Friday 2nd April Just across a mud clogged field from the farmhouse where we're staying lies a Boscawen-Un a neolithic stone circle with a leaning pillar at the centre aimed towards a mysterious quartz stone lying South West. Although nobody can really make sense of its meaning it was a good excuse to delay leaving for a while.
We headed north to pick up a few things in St.Ives, stopping at the more remarkable Chyauster Iron Age village crunched high on the hill above Penzance ground down to evocative ruins under the low dark sky.
The sun came out, as it always seems to, by the time we got to town. The seagulls sang, the fishing boats bobbed in the harbour and the pastel blues, whites and yellows of the cottages and daffodils invited us to stay. We buzzed around the studios and shops picking up a few souvenirs and a very early cream tea, to steel ourselves before facing the long drive back to London.
We stayed off the motorways and at Exeter headed due east through Somerset and Wiltshire for a final stop off at Stonehenge - just as it was closing. The stones are protected, cordoned off and visitors have to circle them at a distance of fifty metres or so. We tried to persuade the guards that we were Spanish druids, who'd just turned up a bit early for solstice, but they wouldn't let us go any closer. It's hard to fathom this attraction - it could be so inspiring but everywhere the trapping of twentieth century commercialism invade the eye line. Gone is the majesty or awe inspiring conundrum. Most tourists take photos of themselves jumping in front of the stones - a strange juxtaposition of movement and the immovable; of energy and latency.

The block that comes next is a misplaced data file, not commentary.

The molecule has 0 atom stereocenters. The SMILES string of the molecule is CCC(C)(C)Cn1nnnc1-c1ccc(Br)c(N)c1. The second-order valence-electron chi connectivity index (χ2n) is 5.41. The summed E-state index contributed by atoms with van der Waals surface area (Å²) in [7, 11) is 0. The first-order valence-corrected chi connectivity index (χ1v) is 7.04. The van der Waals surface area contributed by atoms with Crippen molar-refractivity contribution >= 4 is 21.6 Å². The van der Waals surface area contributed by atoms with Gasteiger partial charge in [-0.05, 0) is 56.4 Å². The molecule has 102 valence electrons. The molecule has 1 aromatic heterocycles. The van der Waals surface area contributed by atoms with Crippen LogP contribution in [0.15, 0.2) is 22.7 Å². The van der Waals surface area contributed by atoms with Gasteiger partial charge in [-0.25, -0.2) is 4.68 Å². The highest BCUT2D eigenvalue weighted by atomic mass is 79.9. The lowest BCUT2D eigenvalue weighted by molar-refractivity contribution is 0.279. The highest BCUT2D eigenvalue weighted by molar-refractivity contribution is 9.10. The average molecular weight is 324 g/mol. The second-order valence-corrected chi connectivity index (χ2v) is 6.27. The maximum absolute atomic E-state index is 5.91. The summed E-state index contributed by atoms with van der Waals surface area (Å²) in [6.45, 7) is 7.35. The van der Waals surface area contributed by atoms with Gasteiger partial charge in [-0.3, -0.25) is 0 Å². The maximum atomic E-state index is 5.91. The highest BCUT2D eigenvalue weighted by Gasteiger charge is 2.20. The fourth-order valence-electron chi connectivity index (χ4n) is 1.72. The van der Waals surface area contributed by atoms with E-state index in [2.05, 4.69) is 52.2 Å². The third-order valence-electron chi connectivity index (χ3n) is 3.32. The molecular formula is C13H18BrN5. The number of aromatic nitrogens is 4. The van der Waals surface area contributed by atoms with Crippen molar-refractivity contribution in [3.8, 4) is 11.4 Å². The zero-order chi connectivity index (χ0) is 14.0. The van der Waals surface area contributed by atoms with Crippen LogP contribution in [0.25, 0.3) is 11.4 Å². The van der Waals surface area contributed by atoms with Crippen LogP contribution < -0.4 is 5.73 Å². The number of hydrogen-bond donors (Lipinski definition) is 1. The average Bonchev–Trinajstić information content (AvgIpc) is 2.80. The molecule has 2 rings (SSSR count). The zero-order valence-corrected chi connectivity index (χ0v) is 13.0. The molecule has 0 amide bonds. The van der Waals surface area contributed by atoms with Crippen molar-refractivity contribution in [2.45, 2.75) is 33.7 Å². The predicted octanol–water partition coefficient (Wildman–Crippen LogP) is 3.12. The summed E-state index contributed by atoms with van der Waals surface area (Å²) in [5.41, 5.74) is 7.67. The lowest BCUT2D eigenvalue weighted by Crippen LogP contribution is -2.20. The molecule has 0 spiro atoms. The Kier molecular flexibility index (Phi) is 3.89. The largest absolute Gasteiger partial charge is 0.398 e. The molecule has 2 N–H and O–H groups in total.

With evening drawing in we detoured past Salisbury and through the New Forest before turning onto the M3 and a fast track back to Ham. .
Mark is the Academic Director of the Drama Programmes at St Mary's University in Twickenham. He has worked internationally as a theatre director and educator for the past 15 years, focused mostly on youth, community, and conflict resolution work.
As a lecturer Mark taught at Goldsmiths College, Coventry University and was Head of Performing Arts at Canterbury College prior to joining St Mary’s in 2006.
His Professional directing credits include Henry V (One of US?) and Valhalla for RSC Education; The Wind in the Willows, Jack Cade, The Red, Red Robin for Sevenoaks Playhouse; Tender Souls, The Quality of Mercy and Playhouse Creatures for the Ambassadors Theatre group.
Mark is a director of subVERSE Theatre company for whom has directed fringe premieres of Chief, Dinnertime and OxfamC**t at Theatre 503.
Site specific work includes Purka and Shadow on Icelandic volcanoes and Novocento with students from the University of Genoa.